My experience coaching football in Tanzania

Football has played a big role in my life. Growing up, I’d get involved with football as much as possible, from playing in the school playground, to club teams, coaching in my community and working within a football academy. So when I was required to undertake a ‘work experience placement’ for a university module, I knew I wanted it to be football related. Having aspirations to turn my passion for the game into a career in sports development, I wanted to seek out a worthwhile opportunity, that could offer me a unique perspective on the power of sport, so when a vacancy to coach football in Tanzania was advertised, I was certain that this was the experience I was looking for.

Based in Arusha, Tanzania, the placement was developed in partnership by UK Sport and Sheffield Hallam University, and required me to deliver HIV/aids awareness, leadership workshops and coach a girl’s football team to represent Tanzania in the East African Cup. Living and working in Tanzania was not without its challenges; I’d never even been on holiday without my parents, so being in a third world country was a massive culture shock. The majority of the workshop attendees and football players that I worked with spoke very little English, which made home seem even further away, however, in that situation my only option was to forget my reservations and engross myself within the Tanzanian culture. To overcome the language barrier, I’d use sticks, old plastic bottles and rocks to mark boundaries for my football sessions, I utilised the little Swahili that I’d learnt to shout “pass, shoot or dribble”, I demonstrated every movement that I wanted my players to copy, I made an extra effort to build a strong relationship with, and gain the respect of my team, and even managed to teach them English football phrases.Emma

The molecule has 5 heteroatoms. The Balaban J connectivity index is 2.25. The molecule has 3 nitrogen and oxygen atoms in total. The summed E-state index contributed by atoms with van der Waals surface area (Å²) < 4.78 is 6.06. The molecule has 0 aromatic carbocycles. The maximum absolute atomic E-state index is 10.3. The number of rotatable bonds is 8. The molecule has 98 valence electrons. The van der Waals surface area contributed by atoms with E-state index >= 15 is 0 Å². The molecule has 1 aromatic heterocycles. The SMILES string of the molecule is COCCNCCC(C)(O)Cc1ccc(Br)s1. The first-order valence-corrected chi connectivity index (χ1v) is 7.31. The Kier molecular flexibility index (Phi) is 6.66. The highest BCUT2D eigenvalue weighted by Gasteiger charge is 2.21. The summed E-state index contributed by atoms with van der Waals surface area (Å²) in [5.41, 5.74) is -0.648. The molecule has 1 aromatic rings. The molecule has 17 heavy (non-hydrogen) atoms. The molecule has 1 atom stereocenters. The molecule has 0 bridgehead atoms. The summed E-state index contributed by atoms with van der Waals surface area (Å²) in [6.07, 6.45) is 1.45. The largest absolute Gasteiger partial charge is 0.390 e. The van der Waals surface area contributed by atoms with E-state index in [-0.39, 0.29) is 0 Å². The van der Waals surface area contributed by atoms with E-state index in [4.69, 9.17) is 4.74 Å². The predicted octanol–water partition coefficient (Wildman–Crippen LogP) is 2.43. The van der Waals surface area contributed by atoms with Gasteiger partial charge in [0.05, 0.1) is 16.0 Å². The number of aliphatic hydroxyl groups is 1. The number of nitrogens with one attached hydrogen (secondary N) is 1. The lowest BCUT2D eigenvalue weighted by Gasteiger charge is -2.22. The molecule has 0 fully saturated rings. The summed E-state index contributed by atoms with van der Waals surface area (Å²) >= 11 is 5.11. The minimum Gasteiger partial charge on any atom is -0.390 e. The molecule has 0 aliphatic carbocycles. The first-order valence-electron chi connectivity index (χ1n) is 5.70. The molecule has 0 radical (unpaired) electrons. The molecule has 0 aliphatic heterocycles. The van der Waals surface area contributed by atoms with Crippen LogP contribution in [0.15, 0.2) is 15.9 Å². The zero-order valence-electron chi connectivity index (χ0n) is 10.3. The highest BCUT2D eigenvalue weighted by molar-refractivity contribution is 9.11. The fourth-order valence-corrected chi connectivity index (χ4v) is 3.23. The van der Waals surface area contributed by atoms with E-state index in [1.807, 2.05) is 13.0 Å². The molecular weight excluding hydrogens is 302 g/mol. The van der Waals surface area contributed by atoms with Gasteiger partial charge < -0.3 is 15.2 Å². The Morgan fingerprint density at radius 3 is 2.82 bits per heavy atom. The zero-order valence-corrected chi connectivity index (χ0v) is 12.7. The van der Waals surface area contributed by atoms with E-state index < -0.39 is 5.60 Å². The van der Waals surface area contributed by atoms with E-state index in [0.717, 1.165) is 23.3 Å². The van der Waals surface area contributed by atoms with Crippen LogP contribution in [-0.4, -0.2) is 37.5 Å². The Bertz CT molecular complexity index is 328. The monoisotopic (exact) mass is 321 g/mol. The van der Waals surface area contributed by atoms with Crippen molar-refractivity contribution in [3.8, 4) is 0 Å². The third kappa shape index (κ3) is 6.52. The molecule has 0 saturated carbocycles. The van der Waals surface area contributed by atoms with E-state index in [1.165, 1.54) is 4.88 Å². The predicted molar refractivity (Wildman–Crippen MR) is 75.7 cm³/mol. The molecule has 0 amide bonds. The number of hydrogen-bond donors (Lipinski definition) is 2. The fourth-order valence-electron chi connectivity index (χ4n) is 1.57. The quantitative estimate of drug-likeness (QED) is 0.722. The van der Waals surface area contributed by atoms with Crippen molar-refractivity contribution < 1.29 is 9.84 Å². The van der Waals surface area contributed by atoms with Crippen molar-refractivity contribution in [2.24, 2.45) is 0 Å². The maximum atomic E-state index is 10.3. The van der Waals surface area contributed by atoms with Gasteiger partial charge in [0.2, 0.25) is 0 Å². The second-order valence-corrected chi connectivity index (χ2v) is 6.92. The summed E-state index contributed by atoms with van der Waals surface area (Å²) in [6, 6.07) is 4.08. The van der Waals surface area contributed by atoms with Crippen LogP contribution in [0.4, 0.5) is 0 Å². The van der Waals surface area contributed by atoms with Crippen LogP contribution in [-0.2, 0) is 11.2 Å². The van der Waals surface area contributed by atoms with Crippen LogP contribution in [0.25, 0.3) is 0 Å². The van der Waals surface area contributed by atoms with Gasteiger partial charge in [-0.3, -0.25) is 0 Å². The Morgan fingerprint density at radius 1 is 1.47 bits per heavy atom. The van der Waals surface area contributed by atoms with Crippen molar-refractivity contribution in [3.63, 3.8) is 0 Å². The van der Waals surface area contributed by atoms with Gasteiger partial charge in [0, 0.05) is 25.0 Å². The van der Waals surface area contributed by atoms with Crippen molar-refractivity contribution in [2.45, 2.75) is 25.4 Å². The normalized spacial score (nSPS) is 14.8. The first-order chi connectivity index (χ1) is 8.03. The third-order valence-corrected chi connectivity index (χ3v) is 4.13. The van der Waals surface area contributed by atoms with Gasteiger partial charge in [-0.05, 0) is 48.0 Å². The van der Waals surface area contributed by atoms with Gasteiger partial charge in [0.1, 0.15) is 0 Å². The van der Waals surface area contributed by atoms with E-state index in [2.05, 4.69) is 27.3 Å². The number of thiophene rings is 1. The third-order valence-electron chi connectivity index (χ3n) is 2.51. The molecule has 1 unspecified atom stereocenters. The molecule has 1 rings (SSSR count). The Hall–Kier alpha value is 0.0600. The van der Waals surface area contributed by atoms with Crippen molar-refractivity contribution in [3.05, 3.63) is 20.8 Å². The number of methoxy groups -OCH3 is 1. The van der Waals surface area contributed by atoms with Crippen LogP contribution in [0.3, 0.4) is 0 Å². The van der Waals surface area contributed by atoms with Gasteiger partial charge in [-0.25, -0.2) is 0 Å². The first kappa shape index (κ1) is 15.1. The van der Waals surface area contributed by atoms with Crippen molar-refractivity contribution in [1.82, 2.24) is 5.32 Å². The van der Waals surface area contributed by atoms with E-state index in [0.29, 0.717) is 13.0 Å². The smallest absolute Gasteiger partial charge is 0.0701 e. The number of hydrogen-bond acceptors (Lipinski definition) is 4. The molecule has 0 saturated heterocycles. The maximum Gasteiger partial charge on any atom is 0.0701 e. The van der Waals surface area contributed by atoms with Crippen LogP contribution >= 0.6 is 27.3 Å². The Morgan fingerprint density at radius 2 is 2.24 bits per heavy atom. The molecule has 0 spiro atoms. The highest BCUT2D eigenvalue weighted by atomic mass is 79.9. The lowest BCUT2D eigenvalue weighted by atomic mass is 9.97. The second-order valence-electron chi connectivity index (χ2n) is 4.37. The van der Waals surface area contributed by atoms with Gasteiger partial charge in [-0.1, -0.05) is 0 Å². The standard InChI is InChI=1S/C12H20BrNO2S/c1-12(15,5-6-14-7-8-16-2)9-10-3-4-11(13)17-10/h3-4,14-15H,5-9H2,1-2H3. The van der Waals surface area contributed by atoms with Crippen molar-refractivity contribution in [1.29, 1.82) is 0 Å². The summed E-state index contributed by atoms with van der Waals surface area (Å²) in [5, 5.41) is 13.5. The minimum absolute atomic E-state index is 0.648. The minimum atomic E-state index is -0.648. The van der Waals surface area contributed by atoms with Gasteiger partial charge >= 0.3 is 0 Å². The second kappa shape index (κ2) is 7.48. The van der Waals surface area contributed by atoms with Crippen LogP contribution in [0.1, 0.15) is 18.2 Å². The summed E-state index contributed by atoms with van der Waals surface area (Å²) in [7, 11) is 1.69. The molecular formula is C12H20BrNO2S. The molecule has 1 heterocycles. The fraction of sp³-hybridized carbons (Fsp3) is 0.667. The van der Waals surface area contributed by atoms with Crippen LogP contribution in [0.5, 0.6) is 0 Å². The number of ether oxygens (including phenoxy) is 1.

The East African cup was where the experience would conclude, so I engaged in every aspect of the competition and ensured my players enjoyed the experience as much as I’d enjoyed coaching them. They sailed through the qualifying stages, and went on to beat South Sudan in the semi-finals in an emotion fuelled penalty display. It was this moment where I realised how much football meant to all of these players; this wasn’t just a game for them, it was outlet, it was a form of empowerment, and I’d had the privilege of being a part of, and possibly enhancing it for them. It was honestly the most life changing realisation that I’ve ever had, something that was just ‘work experience’ for me, could have had a significant impact on those young girl’s lives. I learnt so much while I was there, but the most important thing I learnt was to never doubt the potential power you have to change someone else’s life.



Emma JacksonBio: Emma Jackson from Sheffield in the UK, is a 22 year old post graduate student studying gender in sport.  With a huge passion for football, Emma volunteered as a peer leader as part of UK Sports IDEALS project and travelled to Tanzania coaching her beloved football for 2 months.